FEBRUARY 15, 2018

First Win for Camaro ZL1

DAYTONA, Fla. – Chevrolet’s Camaro ZL1 earned its first win Thursday evening, delivered by Chase Elliott in the Monster Energy NASCAR Cup Series Can-Am Duel #2 at Daytona International Speedway.

“Thanks to Chase Elliott for delivering the first win for Camaro ZL1 in the No. 9 NAPA Auto Parts Camaro ZL1,” said Jim Campbell, Chevrolet vice president of Performance Vehicles and Motorsports. “That’s a great start, and puts another Chevrolet in the first two rows for the start of the Daytona 500.”

Elliott, who will start fourth in The Great American Race on Sunday, took the lead with the green-flag pass on Lap 27 and led the final 34 laps en route to the victory, the record-tying 15th Duel win for Hendrick Motorsports.

Austin Dillon, No. 3 DOW Camaro ZL1 (sixth) and AJ Allmendinger, No. 47 Kroger ClickList Camaro ZL1 (10th) also finished in the Top 10 for Chevrolet.

Kyle Larson, No. 42 Credit One Bank Camaro ZL1, was involved in a four-car wreck on Lap 12 and finished in 20th place.


THE MODERATOR: We are joined by Alan Gustafson for the No. 24 NAPA Auto Parts Chevrolet.
THE MODERATOR: Thank you, the No. 9 Hendrick Motorsports Chevrolet.
Alan, once again in Victory Lane in a Duel race here. Tell us what the key to victory was tonight.
ALAN GUSTAFSON: I think for us, obviously having a fast car paid a lot of dividends. We put an emphasis on getting our car to drive good. I think that showed up because he was able to make some moves and work through traffic. Ultimately we got a pit road penalty from a violation, we were able to take a little bit of advantage of that and put four tires on, drive back to the front.
The car handling well is the key criteria. Obviously it’s got some pretty good speed to be able to make the move on Denny, a good indication of the speed in the car. A pretty good executed race besides our pit stop penalty there.

Q. Were you worried at all about tearing the car up tonight?
ALAN GUSTAFSON: Yeah, but you just can’t worry about it. I mean, you are worried about it, right? I mean, obviously you’re like, the last thing I want to do is have to pull out a backup car after all the work that’s gone into this car, as beautiful as that NAPA Chevy is. Everything is perfect on it. The last thing you want to do is pull out a backup car.
In my experience, you have to race, race hard, get as much information as you can to put yourself in a good position for the Daytona 500. If you don’t do that, you’ll be at a deficit.
There’s probably not going to be much opportunity for us to practice in a situation like that. Usually, the last four or five years, there’s only six, seven, eight cars that line up in practice, kind of ride around, because nobody wants to wreck.
You just don’t have any way to simulate racing conditions. As much as you don’t want to crash your car, it’s a necessary evil to go race. Ultimately that’s why we’re all here. If it’s a Duel race or the Daytona 500, you want to win. Being in Victory Lane here is very special. We knew we had to race and accept the risks.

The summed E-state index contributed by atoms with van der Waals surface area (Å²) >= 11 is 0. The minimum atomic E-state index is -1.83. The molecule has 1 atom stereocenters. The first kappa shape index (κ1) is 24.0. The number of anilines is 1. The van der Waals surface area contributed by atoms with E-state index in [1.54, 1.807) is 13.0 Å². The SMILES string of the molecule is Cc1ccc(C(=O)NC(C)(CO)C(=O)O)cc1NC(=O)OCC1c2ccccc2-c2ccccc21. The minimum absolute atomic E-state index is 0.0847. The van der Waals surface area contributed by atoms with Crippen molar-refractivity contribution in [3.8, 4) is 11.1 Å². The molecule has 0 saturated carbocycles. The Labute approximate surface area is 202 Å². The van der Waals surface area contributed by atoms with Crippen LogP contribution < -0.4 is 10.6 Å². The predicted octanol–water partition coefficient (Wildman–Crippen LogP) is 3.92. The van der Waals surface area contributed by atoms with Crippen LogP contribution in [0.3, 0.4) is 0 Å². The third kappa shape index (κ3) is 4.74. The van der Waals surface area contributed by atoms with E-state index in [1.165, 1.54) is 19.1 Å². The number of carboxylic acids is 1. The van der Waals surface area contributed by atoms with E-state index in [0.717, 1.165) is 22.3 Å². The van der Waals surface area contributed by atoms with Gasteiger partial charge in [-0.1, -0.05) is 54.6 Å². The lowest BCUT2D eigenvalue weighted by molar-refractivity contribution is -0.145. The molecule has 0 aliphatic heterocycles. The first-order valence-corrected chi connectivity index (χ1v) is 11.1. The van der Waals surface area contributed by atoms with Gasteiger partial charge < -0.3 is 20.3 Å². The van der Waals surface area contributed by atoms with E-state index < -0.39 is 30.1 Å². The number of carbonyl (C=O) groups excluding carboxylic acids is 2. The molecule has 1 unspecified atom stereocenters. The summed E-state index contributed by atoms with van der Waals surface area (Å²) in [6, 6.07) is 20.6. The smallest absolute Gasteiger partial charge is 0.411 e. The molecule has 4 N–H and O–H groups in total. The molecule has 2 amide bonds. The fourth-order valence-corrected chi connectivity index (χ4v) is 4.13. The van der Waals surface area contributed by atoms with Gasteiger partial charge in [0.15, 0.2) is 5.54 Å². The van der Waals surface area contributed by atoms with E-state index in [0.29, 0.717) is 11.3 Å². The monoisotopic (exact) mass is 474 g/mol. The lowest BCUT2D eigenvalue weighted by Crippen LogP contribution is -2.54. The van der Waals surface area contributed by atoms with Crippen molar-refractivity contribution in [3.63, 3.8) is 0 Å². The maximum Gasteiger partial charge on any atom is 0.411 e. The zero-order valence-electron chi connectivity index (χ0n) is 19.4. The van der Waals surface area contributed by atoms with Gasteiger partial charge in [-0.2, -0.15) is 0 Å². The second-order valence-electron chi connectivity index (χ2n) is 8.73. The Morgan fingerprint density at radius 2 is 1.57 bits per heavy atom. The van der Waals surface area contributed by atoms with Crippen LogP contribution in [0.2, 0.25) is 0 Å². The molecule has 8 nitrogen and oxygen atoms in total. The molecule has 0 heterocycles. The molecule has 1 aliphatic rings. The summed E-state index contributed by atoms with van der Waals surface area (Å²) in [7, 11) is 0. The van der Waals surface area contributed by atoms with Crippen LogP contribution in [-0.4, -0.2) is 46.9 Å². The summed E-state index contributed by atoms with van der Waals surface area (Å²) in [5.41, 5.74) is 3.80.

Q. (No microphone.)
ALAN GUSTAFSON: I understand what Alex Bowman did. Greg’s focus was to get the pole, and he did it. He did a good job with it, had a really fast car. There’s very much a lot of positives that’s going to come with that for Greg, pit stall selection, starting position, a lot of good things. Ultimately the penalty he’s going to pay is not having a lot of drafting practice with his car.
To me, in his situation, we’ve been fortunate enough to win a fair amount of poles here, it’s kind of like a bird in the hand. He has something in his hand. He’s got something gained throughout the week. He can use that to his advantage.
Ultimately he didn’t get much practice tonight. That’s going to hurt him. Certainly we did, and he can lean on us a bunch for that. We took a little bit different strategy. We felt like racing was going to be the premium. The car is going to have to drive a little bit better. We focused on that. It paid off for us tonight.

Q. You nearly won the 500 last year. Chase has been in that position. For somebody as young, relatively inexperienced, how has he progressed even in the last year in this type of racing? Is it more on the track, off the track? What have you wanted him to work on?
ALAN GUSTAFSON: I think, since we’ve worked together, our first Daytona 500 was kind of a disaster. We sat on the pole, ended up wrecking lap 30 or something. Ultimately in that position, I don’t think I gave him the right car or the right setup, didn’t put him in a position to succeed. We didn’t have our communication down.
But since that point, I feel like really not even the next year, but really the next race at Talladega, he and I made leaps and bounds in understanding what he wants in the car to race. Ultimately when we gave him what he wants to race, he was pretty instantly very, very competitive. I think we got 90% of it right away, then he’s just continued to work on it and work on it and work on it. We continuously try to evolve.